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UW-Eau Claire professor maps elevation for Olympics marathon course

Photo caption: Dr. Sean Hartnett, UW-Eau Claire professor of geography, stands with marathoners Paul Tergat, center, and Haile Gebrselassie at a 2011 celebration of world record holders at the 2011 Berlin Marathon.

For the second time in the past three Olympics, UW-Eau Claire geography professor Dr. Sean Hartnett has produced an elevation profile map of the marathon course for competitors, coaches, media and fans.

The Tokyo Olympics women’s and men’s marathon races will be Aug. 7 and 8 (Friday and Saturday night in the U.S.) in Sapporo in far northern Japan because of concerns about excessive heat in Tokyo.

As the new route in Sapporo was being finalized, course surveyor and designer David Katz contacted Hartnett and asked if the geography professor could create elevation profile maps similar to what he produced for the 2012 London Olympics marathon and last year’s U.S. Olympic Trials marathon in Atlanta. 

“Fortunately, Japan has superb Google Earth LIDAR (light detection and ranging) elevation resources and street views,” Hartnett says. “After David sent me a GPS file of the exact course route and curbside pictures of kilometer marks, I could make an accurate map and elevation profile from my sofa.”

Rather than having athletes estimate elevations from the profile line, Hartnett prints actual elevations along the baseline of the graph. He also includes pertinent information that the marathoners will encounter over the course such as water, fluid and timing stations, and the location and types of turns.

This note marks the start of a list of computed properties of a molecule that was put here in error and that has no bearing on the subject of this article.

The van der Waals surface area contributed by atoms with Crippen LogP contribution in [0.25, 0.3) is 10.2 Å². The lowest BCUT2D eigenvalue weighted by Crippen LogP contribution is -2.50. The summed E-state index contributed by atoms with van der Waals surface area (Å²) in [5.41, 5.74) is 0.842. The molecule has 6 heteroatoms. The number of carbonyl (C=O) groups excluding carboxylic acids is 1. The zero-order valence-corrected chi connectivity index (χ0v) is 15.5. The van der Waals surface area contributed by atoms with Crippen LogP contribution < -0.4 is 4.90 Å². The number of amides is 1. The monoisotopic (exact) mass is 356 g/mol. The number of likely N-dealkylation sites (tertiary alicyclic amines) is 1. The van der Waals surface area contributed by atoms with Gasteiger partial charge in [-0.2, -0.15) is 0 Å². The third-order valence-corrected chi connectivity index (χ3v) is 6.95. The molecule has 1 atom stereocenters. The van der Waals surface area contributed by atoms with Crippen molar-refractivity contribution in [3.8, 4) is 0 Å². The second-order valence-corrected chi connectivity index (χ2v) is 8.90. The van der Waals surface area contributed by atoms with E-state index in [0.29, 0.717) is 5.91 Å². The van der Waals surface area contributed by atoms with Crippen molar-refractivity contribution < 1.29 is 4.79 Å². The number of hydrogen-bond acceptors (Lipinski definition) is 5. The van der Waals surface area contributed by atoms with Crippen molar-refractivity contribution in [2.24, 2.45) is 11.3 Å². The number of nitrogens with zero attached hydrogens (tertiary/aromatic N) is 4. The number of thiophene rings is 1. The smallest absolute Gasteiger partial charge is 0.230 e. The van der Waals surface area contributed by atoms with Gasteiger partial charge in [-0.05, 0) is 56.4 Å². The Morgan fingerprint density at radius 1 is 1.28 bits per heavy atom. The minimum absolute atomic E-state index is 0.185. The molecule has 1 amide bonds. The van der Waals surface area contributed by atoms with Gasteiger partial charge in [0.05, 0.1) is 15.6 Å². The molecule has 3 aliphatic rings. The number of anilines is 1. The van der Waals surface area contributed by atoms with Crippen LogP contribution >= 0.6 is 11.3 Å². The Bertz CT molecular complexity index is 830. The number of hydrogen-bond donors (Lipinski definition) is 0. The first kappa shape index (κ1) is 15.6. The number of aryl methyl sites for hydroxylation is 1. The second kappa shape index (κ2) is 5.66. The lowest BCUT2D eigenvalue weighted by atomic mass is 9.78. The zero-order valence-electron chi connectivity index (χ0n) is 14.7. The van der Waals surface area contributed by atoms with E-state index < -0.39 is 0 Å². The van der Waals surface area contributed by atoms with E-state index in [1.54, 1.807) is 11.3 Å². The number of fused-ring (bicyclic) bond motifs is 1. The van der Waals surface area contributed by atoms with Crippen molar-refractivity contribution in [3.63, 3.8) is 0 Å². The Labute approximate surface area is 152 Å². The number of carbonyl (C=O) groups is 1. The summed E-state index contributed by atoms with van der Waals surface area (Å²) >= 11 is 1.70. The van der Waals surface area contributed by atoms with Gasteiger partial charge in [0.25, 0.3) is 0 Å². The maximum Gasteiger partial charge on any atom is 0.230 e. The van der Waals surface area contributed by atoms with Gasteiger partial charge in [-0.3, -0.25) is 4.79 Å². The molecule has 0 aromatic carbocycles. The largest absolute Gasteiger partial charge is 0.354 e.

The maps were originally inspired by Kenyan Paul Tergat, who set the marathon world record of 2:04:55 in 2003 and has been an International Olympic Committee member since 2013.

“When Paul was preparing to run the hilly New York City Marathon in 2005, he asked me to prepare a map with all the course details so he could ‘get his mind around it,’’’ Harnett recalls. “When we were going over the elevation graph and I was estimating hill climbs and making notations, Paul suggested to just print the elevations on the map.”   

After a draft map was produced for the Sapporo course, Hartnett worked with Alessio Phead, head of marathon competitions for World Athletics, the International governing body for track and field, and assistant Benjamin Roux to employ World Athletics’ fonts, colors and logos. They worked to make a standard design template that could be used for future championship marathons. 

The Sapporo marathon course is “rather topographically boring compared to the London and Atlanta courses,” Hartnett says.

“Both London and Atlanta had a lot of rolling hills, not major climbs but a lot of ups and downs,” Hartnett says. “Sapporo is a coastal river city at the base of the mountains and the roads are superbly engineered for drainage.”

While the course is flat and fast by Olympic standards, Harnett says, the athletes’ biggest environmental obstacle will be energy-sapping 70-plus degree dewpoints expected throughout races in Sapporo.   

Since 1985, Hartnett has reported on more than 250 marathons for Track & Field News, including the past 13 world records and the men’s and women’s marathons at four previous Olympics. This year, he will be reporting on the Sapporo from afar, watching the live TV feed with map in hand, tracking the races hill by hill and turn by turn.

Hartnett can be reached at hartnesg@uwec.edu.